Remember those movies based on Greek legends like "Immortals" or "Clash of the Titans"? Action-heavy, glossy, with sort of a sheen?
Well, Alex Proyas - yes, the guy who gave us "The Crow" - apparently decided that that Egyptian myths were ripe for movie adaptation, and thus gave us the gold-plated sandy abomination known as "Gods of Egypt." Aside from the distracting whitewashing of much of the cast, the movie feels a lot like the cut-scenes of a very cinematic video game, but with less appealing characters... and when your depiction of ancient Egypt is less faithful than that of "Yu-Gi-Oh," you have a problem.
The movie takes place in an ancient Egypt where the gods - who look just like humans except that they're giants - rule the commonfolk as kings. But things go awry when the evil god Set (Gerard Butler) interrupts the coronation of Horus (Nikolaj Coster-Waldau) to kill his brother Osiris (Bryan Brown) and tear out Horus' eyes, which give him his divine power (including the ability to turn into a golden hawk-man). Soon everybody in Egypt is enslaved by Set, including a young thief named Bek (Brenton Thwaites) and his girlfriend Zaya (Courtney Eaton).
The only one who can stop Set is the exiled Horus, so a young thief named Bek (Brenton Thwaites) steals back one of his lost eyes. However, his girlfriend is killed during their getaway, so Bek makes a deal with Horus: her life in exchange for the eye and information about Set's pyramid. After a quick trip to Ra's snake-fighting spaceship (yes, really), the odd couple must go up against the deadly traps and creatures that Set has arrayed against them - and Set himself is about to get a lot more divinely powerful. Also, Apophis.
"Gods of Egypt" really does feel like one of those cut-scenes "movies" that people make out of video game footage on Youtube, where most (but not all) of the game-play has been cut out for time. In fact, the entire film is more or less structured like a video game, and so are many of the challenges that the main characters face, such as any monsters that they are confronted by or any elaborate "levels" they must pass. Throw in some Easter eggs and multiple endings, and guess what you get.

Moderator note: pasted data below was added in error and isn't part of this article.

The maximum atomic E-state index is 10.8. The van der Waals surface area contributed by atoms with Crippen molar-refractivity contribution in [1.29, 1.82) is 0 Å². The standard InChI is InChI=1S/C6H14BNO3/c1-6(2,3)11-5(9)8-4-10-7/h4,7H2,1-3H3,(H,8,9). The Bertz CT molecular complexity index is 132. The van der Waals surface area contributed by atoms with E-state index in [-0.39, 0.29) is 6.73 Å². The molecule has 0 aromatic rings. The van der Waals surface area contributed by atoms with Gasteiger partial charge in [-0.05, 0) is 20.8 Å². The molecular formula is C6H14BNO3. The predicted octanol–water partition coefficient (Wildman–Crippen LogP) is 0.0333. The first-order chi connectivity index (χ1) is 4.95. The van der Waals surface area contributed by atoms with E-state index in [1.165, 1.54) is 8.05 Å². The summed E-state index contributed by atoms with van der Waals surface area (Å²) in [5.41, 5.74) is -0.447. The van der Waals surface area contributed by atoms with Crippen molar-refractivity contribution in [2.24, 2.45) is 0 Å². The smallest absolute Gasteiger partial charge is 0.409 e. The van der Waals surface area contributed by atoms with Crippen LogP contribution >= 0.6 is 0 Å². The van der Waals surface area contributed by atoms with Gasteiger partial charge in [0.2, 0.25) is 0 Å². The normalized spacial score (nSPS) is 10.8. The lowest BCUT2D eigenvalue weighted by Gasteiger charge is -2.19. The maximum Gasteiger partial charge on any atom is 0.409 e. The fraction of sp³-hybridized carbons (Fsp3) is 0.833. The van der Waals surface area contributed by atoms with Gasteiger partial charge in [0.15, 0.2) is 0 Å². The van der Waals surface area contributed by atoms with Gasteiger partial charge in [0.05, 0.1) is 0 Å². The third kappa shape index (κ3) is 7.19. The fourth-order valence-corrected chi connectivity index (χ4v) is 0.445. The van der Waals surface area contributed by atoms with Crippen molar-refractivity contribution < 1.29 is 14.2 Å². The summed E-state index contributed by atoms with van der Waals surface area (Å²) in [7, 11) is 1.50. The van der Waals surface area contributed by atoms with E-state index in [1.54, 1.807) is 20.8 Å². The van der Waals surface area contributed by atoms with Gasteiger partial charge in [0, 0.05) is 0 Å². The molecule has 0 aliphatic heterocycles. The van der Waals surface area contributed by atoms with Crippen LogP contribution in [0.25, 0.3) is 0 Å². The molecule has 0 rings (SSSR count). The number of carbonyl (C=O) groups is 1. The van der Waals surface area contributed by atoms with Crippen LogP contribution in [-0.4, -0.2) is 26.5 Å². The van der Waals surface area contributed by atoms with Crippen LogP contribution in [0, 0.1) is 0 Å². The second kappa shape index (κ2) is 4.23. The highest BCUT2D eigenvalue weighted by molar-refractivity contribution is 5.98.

And that is one of "Gods of Egypt's" biggest sins: it's just not very interesting on its own, without levels or puzzles to unravel. You get the feeling that Proyas has some genuine passion for Egyptian myth and the fantasy world he's created, but it never sweeps the audience away the same way. Instead you feel like you're watching a paint-by-numbers adventure movie without much identity of its own, only some canned moral messages about how mortals are wonderful, MacGuffins galore, too-frequent bloated action scenes and a pair of love interests so uninteresting that they're nearly transparent.
It also suffers from a pedestrian script that struggles to be something unique ("I don't know if I'm strong enough." "Then become stronger."), and has some real clunkers that made me wince ("I'm the goddess of love! If I don't do this, I am nothing!"). Also, Proyas had an interesting idea with the solar spaceship, but it didn't quite work.
Plenty has been said about the whitewashing in this movie, so I'll simply say that most of the main cast are far too pale to be credible Egyptian anythings. Coster-Waldau, to his credit, does seem to be trying really, really hard as Horus, but the character is so loaded with cliches that the actor is practically crushed by them. Thwaites tries to play Bek as a roguish lovable thief like Disney's Aladdin, but has neither the charm nor the intelligence to pull it off or make us like him.
Butler is absolutely hilarious, though. He seems to be saving all his caring for the next "How To Train Your Dragon" movie, so he has none left for this one. He wanders through the movie with his Scottishness hanging out like a sporran, as if he couldn't be bothered to pretend; if he visibly cared less, he would be wearing a fuzzy bathrobe and a pair of slippers.
While Proyas' passion is evident, "Gods of Egypt" feels like the Egyptian love child of "Raiders of the Lost Ark" and "Clash of the Titans," but without the charisma of either. Not stiflingly bad, just tedious and vaguely saddening.